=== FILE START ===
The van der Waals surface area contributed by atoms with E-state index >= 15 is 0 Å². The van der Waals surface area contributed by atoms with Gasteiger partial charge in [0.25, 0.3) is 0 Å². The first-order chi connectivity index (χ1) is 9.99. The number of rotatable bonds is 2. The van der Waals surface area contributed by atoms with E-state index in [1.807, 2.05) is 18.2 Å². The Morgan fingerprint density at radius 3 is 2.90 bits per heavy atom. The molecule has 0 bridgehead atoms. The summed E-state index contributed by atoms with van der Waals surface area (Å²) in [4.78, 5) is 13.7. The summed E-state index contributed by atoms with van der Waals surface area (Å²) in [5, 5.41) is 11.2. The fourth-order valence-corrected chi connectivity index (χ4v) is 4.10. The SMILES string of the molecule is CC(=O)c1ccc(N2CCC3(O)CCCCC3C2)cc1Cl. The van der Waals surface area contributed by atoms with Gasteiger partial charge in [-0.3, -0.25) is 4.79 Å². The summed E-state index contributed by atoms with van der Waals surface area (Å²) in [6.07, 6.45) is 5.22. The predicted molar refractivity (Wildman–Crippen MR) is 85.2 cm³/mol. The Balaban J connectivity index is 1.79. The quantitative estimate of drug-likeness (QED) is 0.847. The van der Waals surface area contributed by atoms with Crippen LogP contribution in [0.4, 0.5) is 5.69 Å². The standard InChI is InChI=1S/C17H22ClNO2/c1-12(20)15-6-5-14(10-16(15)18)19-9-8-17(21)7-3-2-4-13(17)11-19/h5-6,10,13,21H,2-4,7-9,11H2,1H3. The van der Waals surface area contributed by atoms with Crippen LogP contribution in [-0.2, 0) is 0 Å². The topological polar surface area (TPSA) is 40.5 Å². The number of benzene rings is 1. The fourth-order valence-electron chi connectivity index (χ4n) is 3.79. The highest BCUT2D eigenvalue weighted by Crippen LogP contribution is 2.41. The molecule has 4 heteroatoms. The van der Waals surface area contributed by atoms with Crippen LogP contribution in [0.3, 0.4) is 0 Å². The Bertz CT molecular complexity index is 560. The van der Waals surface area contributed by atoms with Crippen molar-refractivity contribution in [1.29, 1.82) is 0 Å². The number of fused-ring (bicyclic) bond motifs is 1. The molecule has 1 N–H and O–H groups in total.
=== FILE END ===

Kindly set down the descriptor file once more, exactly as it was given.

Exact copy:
The van der Waals surface area contributed by atoms with E-state index >= 15 is 0 Å². The van der Waals surface area contributed by atoms with Gasteiger partial charge in [0.25, 0.3) is 0 Å². The first-order chi connectivity index (χ1) is 9.99. The number of rotatable bonds is 2. The van der Waals surface area contributed by atoms with E-state index in [1.807, 2.05) is 18.2 Å². The Morgan fingerprint density at radius 3 is 2.90 bits per heavy atom. The molecule has 0 bridgehead atoms. The summed E-state index contributed by atoms with van der Waals surface area (Å²) in [4.78, 5) is 13.7. The summed E-state index contributed by atoms with van der Waals surface area (Å²) in [5, 5.41) is 11.2. The fourth-order valence-corrected chi connectivity index (χ4v) is 4.10. The SMILES string of the molecule is CC(=O)c1ccc(N2CCC3(O)CCCCC3C2)cc1Cl. The van der Waals surface area contributed by atoms with Gasteiger partial charge in [-0.3, -0.25) is 4.79 Å². The summed E-state index contributed by atoms with van der Waals surface area (Å²) in [6.07, 6.45) is 5.22. The predicted molar refractivity (Wildman–Crippen MR) is 85.2 cm³/mol. The Balaban J connectivity index is 1.79. The quantitative estimate of drug-likeness (QED) is 0.847. The van der Waals surface area contributed by atoms with Crippen LogP contribution in [0.4, 0.5) is 5.69 Å². The standard InChI is InChI=1S/C17H22ClNO2/c1-12(20)15-6-5-14(10-16(15)18)19-9-8-17(21)7-3-2-4-13(17)11-19/h5-6,10,13,21H,2-4,7-9,11H2,1H3. The van der Waals surface area contributed by atoms with Crippen LogP contribution in [-0.2, 0) is 0 Å². The topological polar surface area (TPSA) is 40.5 Å². The number of benzene rings is 1. The fourth-order valence-electron chi connectivity index (χ4n) is 3.79. The highest BCUT2D eigenvalue weighted by Crippen LogP contribution is 2.41. The molecule has 4 heteroatoms. The van der Waals surface area contributed by atoms with Crippen LogP contribution in [0.3, 0.4) is 0 Å². The Bertz CT molecular complexity index is 560. The van der Waals surface area contributed by atoms with Crippen molar-refractivity contribution in [1.29, 1.82) is 0 Å². The number of fused-ring (bicyclic) bond motifs is 1. The molecule has 1 N–H and O–H groups in total.